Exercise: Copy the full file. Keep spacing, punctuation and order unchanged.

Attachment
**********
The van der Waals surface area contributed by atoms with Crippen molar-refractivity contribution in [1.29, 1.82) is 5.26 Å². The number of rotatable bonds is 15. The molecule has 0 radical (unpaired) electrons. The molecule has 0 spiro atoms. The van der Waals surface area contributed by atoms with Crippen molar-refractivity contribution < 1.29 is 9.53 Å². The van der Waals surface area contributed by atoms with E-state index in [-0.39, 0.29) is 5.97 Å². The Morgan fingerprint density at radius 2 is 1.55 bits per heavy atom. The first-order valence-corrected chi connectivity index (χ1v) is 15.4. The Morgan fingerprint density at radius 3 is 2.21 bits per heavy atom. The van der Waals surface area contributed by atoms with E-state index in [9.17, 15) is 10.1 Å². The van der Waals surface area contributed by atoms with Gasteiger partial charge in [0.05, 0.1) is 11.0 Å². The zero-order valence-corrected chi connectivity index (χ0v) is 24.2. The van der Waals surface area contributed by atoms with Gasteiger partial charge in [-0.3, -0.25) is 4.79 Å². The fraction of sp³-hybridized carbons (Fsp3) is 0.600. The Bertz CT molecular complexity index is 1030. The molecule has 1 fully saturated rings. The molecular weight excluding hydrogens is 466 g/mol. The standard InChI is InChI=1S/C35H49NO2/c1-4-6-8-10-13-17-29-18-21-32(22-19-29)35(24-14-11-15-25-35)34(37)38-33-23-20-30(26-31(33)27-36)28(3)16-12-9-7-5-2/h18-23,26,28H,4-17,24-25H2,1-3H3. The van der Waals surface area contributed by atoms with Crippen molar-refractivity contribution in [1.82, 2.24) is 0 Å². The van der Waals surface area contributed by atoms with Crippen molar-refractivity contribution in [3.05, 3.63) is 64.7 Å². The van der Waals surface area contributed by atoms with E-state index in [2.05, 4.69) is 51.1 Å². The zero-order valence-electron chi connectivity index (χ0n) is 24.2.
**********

The van der Waals surface area contributed by atoms with Crippen molar-refractivity contribution in [1.29, 1.82) is 5.26 Å². The number of rotatable bonds is 15. The molecule has 0 radical (unpaired) electrons. The molecule has 0 spiro atoms. The van der Waals surface area contributed by atoms with Crippen molar-refractivity contribution < 1.29 is 9.53 Å². The van der Waals surface area contributed by atoms with E-state index in [-0.39, 0.29) is 5.97 Å². The Morgan fingerprint density at radius 2 is 1.55 bits per heavy atom. The first-order valence-corrected chi connectivity index (χ1v) is 15.4. The Morgan fingerprint density at radius 3 is 2.21 bits per heavy atom. The van der Waals surface area contributed by atoms with E-state index in [9.17, 15) is 10.1 Å². The van der Waals surface area contributed by atoms with Gasteiger partial charge in [0.05, 0.1) is 11.0 Å². The zero-order valence-corrected chi connectivity index (χ0v) is 24.2. The van der Waals surface area contributed by atoms with Gasteiger partial charge in [-0.3, -0.25) is 4.79 Å². The fraction of sp³-hybridized carbons (Fsp3) is 0.600. The Bertz CT molecular complexity index is 1030. The molecule has 1 fully saturated rings. The molecular weight excluding hydrogens is 466 g/mol. The standard InChI is InChI=1S/C35H49NO2/c1-4-6-8-10-13-17-29-18-21-32(22-19-29)35(24-14-11-15-25-35)34(37)38-33-23-20-30(26-31(33)27-36)28(3)16-12-9-7-5-2/h18-23,26,28H,4-17,24-25H2,1-3H3. The van der Waals surface area contributed by atoms with Crippen molar-refractivity contribution in [1.82, 2.24) is 0 Å². The van der Waals surface area contributed by atoms with Crippen molar-refractivity contribution in [3.05, 3.63) is 64.7 Å². The van der Waals surface area contributed by atoms with E-state index in [2.05, 4.69) is 51.1 Å². The zero-order valence-electron chi connectivity index (χ0n) is 24.2.